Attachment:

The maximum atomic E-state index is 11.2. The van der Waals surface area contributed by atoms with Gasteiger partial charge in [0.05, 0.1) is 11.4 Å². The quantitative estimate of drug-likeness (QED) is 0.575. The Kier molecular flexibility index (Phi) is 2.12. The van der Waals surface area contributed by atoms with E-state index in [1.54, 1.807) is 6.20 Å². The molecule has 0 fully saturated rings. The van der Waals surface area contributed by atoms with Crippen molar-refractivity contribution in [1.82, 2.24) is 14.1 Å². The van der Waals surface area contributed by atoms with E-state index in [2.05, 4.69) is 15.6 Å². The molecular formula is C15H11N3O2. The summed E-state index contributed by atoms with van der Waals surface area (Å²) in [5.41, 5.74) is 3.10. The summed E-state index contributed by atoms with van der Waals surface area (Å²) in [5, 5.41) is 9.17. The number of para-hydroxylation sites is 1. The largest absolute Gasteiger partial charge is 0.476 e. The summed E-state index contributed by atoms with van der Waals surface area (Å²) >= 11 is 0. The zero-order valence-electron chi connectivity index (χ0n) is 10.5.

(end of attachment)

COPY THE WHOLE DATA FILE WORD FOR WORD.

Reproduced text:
The maximum atomic E-state index is 11.2. The van der Waals surface area contributed by atoms with Gasteiger partial charge in [0.05, 0.1) is 11.4 Å². The quantitative estimate of drug-likeness (QED) is 0.575. The Kier molecular flexibility index (Phi) is 2.12. The van der Waals surface area contributed by atoms with E-state index in [1.54, 1.807) is 6.20 Å². The molecule has 0 fully saturated rings. The van der Waals surface area contributed by atoms with Crippen molar-refractivity contribution in [1.82, 2.24) is 14.1 Å². The van der Waals surface area contributed by atoms with E-state index in [2.05, 4.69) is 15.6 Å². The molecular formula is C15H11N3O2. The summed E-state index contributed by atoms with van der Waals surface area (Å²) in [5.41, 5.74) is 3.10. The summed E-state index contributed by atoms with van der Waals surface area (Å²) in [5, 5.41) is 9.17. The number of para-hydroxylation sites is 1. The largest absolute Gasteiger partial charge is 0.476 e. The summed E-state index contributed by atoms with van der Waals surface area (Å²) >= 11 is 0. The zero-order valence-electron chi connectivity index (χ0n) is 10.5.